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Fitch v. Attorney General of State

United States District Court, D. Montana, Missoula Division

October 23, 2018

WILLIAM FITCH, Petitioner,


          Jeremiah C. Lynch United States Magistrate Judge

         This case comes before the Court on Petitioner William Fitch's application for writ of habeas corpus under 28 U.S.C. § 2254. Fitch is a state prisoner proceeding pro se.

         I. Background

         Fitch challenges a conviction for Tampering with Witnesses and Informants following a guilty plea entered pursuant to a plea agreement in Montana's Eleventh Judicial District, Flathead County, on January 26, 2017. He was sentenced to serve ten years in the Montana State Prison. Pet. (Doc. 1) at 2-3, ¶¶ 1-5.

         Fitch did not file a direct appeal. Id. at 3, ¶ 6. Fitch did, however, apply for sentence review; his sentence was affirmed on May 4, 2017.[1] Additionally, Fitch filed a petition for postconviction relief in the state district court, but he did not appeal the denial of that petition. Id. at 3-4, ¶¶ 9-11.

         Because the procedural posture of Fitch's state proceedings and the issues Fitch attempted to advance in his postconviction petition were both unclear, the State was directed in this proceeding to file certain documents from the state court record, including the plea agreement and waiver of rights form signed by Fitch and all postconviction pleadings. See, (Doc. 7 at 2).

         Fitch alleges that he received ineffective assistance of counsel. (Doc. 1 at 4, ¶ 13(A)(i)). He explains that prior to his guilty plea he was misinformed of the "facts" needed to convict that him; he took a plea deal, which he ultimately did not receive because he was led to believe that was the only way he would get out of jail; he did not know he could appeal the denial of his postconviction petition; he believes counsel performed deficiently at sentencing by failing to present letters to the trial court and he was, therefore, sentenced based upon untrue accusations; and, he did not realize he could appeal from the Montana Sentence Review Division's decision.[2] Id. Fitch did not raise the claim of ineffective assistance of counsel in any state collateral proceeding. Id. at 4-5, ¶¶ 13(A)(ii)-(v).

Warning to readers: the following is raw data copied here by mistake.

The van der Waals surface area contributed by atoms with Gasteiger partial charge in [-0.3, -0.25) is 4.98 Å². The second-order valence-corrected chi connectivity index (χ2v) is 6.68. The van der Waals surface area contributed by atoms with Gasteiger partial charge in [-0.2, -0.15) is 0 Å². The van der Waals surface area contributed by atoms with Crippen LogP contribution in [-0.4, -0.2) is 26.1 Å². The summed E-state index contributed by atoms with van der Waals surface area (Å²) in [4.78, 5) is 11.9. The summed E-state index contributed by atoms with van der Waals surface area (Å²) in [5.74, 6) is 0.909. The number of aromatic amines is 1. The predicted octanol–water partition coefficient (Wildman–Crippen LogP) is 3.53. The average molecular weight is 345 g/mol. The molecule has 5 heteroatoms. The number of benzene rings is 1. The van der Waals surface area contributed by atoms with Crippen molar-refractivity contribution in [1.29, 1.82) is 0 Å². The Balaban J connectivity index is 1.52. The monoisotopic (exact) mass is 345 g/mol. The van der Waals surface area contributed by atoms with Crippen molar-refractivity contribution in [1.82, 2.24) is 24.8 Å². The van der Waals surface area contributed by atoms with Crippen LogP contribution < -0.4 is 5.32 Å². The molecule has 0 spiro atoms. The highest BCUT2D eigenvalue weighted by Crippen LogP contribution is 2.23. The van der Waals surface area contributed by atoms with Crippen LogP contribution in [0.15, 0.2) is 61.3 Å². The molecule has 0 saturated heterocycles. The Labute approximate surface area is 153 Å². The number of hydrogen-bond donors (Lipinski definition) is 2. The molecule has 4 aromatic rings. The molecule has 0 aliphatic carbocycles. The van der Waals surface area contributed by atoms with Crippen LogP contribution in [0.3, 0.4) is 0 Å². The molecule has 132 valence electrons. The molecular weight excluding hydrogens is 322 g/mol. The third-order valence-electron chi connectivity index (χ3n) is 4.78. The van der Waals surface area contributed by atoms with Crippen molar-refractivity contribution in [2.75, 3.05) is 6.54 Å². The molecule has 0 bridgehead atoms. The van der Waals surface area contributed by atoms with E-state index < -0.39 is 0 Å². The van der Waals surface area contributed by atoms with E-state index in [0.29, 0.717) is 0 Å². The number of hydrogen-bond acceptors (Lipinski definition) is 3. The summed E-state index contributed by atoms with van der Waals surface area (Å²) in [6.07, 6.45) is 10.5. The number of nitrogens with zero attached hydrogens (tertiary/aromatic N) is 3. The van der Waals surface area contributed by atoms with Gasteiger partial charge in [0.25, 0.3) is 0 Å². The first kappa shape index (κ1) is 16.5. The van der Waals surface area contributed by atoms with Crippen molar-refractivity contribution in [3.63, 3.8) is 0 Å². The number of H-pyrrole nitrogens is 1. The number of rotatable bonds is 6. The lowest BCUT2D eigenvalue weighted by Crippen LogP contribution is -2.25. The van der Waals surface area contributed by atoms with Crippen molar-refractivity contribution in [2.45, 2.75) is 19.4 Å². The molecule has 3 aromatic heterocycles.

II. Procedural Default

         Before a state prisoner may present a claim to a federal court, he must first exhaust his available state remedies. 28 U.S.C. § 2254(b)(1)(A); Baldwin v. Reese, 541 U.S. 27, 29 (2004). To do so, the petitioner must invoke one complete round of the state's established appellate review process, fairly presenting all constitutional claims to the state courts so that they have a full and fair opportunity to correct alleged constitutional errors at each level of appellate review. O'Sullivan v. Boerckel, 526 U.S. 838, 842 (1999). The exhaustion requirement prevents the federal court from "upset[ting] a state court conviction" without first allowing the state courts an "opportunity to.. .correct a constitutional violation." Rose v. Lundy, 455 U.S. 509, 518 (1982).

         When a habeas petitioner has not fairly presented a constitutional claim to the highest state court, and it is clear that the state court would now refuse to consider it because of the state's procedural rules, the claim is said to be procedurally defaulted. Gray v. Netherlands 518 U.S. 152, 161-62 (1996). Even if a petitioner's claim is procedurally defaulted, a federal district court may still hear the merits of the claim if the petitioner meets one of two exceptions: (1) a showing of actual innocence, which means that a miscarriage of justice will occur if the constitutional claim is not heard in federal court, Schlup v. Delo, 513 U.S. 298, 329 (1995); or (2) a showing of adequate legal cause for the default and prejudice arising from the default, Murray v. Carrier, 477 U.S. 478, 488 (1986).

         As set forth above, by Fitch's own admission, he did not present his claims of ineffective assistance of counsel to the courts of the State of Montana. Accordingly he was ordered to show cause as to why the procedural default of his claims should be excused and was directed as to the ways he might make such a showing. (Doc. 5.) Fitch timely responded. (Doc. 6.)

         i. Actual Innocence

         Fitch does seem to argue that he was not guilty of Partner Family Member Assault. He states that because his wife was intoxicated and angry with him for taking her alcohol away and hiding it, she made a false accusation of abuse to the authorities. (Doc. 6 at 2.) Fitch believes the authorities and his attorney did not perform an adequate investigation into the allegations.

         But the felony Partner Family Member Assault charge was subsequently amended to a misdemeanor and Fitch entered an Alford plea, to the amended charge. See, (Doc. 11-2 at 4.)[3] Fitch received a 6-month sentence for that offense, to run concurrently to the 10-year Tampering sentence. The misdemeanor sentence is now expired and is not the current cause of Fitch's custody. See e.g. 28 U.S.C. ยง 2254(a)(a court "shall entertain an application for writ of habeas corpus in behalf of a person in custody pursuant to the ...

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